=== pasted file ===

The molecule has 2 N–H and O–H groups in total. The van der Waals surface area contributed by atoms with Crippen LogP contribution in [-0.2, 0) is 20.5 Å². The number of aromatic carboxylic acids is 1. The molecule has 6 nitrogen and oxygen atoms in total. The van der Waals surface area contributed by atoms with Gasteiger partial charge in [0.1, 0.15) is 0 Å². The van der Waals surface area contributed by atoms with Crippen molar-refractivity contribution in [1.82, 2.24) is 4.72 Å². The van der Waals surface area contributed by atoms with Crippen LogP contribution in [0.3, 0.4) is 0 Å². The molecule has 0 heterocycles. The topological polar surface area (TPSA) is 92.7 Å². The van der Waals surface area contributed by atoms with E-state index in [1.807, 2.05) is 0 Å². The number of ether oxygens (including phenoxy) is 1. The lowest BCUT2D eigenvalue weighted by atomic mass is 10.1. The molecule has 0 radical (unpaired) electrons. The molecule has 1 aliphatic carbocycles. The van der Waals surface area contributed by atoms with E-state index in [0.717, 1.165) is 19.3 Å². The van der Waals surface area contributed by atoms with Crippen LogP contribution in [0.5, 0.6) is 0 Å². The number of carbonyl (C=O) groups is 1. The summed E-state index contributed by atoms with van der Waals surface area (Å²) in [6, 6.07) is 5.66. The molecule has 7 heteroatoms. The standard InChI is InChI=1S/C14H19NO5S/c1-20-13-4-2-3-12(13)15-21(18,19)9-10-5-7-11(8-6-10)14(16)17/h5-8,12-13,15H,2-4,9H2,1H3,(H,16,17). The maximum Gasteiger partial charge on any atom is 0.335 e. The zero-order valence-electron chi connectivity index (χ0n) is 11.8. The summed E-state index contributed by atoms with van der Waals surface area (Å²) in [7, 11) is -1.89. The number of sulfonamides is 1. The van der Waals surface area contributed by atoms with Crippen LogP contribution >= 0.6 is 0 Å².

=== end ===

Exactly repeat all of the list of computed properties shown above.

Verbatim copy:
The molecule has 2 N–H and O–H groups in total. The van der Waals surface area contributed by atoms with Crippen LogP contribution in [-0.2, 0) is 20.5 Å². The number of aromatic carboxylic acids is 1. The molecule has 6 nitrogen and oxygen atoms in total. The van der Waals surface area contributed by atoms with Gasteiger partial charge in [0.1, 0.15) is 0 Å². The van der Waals surface area contributed by atoms with Crippen molar-refractivity contribution in [1.82, 2.24) is 4.72 Å². The van der Waals surface area contributed by atoms with Crippen LogP contribution in [0.3, 0.4) is 0 Å². The molecule has 0 heterocycles. The topological polar surface area (TPSA) is 92.7 Å². The van der Waals surface area contributed by atoms with E-state index in [1.807, 2.05) is 0 Å². The number of ether oxygens (including phenoxy) is 1. The lowest BCUT2D eigenvalue weighted by atomic mass is 10.1. The molecule has 0 radical (unpaired) electrons. The molecule has 1 aliphatic carbocycles. The van der Waals surface area contributed by atoms with E-state index in [0.717, 1.165) is 19.3 Å². The van der Waals surface area contributed by atoms with Crippen LogP contribution in [0.5, 0.6) is 0 Å². The number of carbonyl (C=O) groups is 1. The summed E-state index contributed by atoms with van der Waals surface area (Å²) in [6, 6.07) is 5.66. The molecule has 7 heteroatoms. The standard InChI is InChI=1S/C14H19NO5S/c1-20-13-4-2-3-12(13)15-21(18,19)9-10-5-7-11(8-6-10)14(16)17/h5-8,12-13,15H,2-4,9H2,1H3,(H,16,17). The maximum Gasteiger partial charge on any atom is 0.335 e. The zero-order valence-electron chi connectivity index (χ0n) is 11.8. The summed E-state index contributed by atoms with van der Waals surface area (Å²) in [7, 11) is -1.89. The number of sulfonamides is 1. The van der Waals surface area contributed by atoms with Crippen LogP contribution >= 0.6 is 0 Å².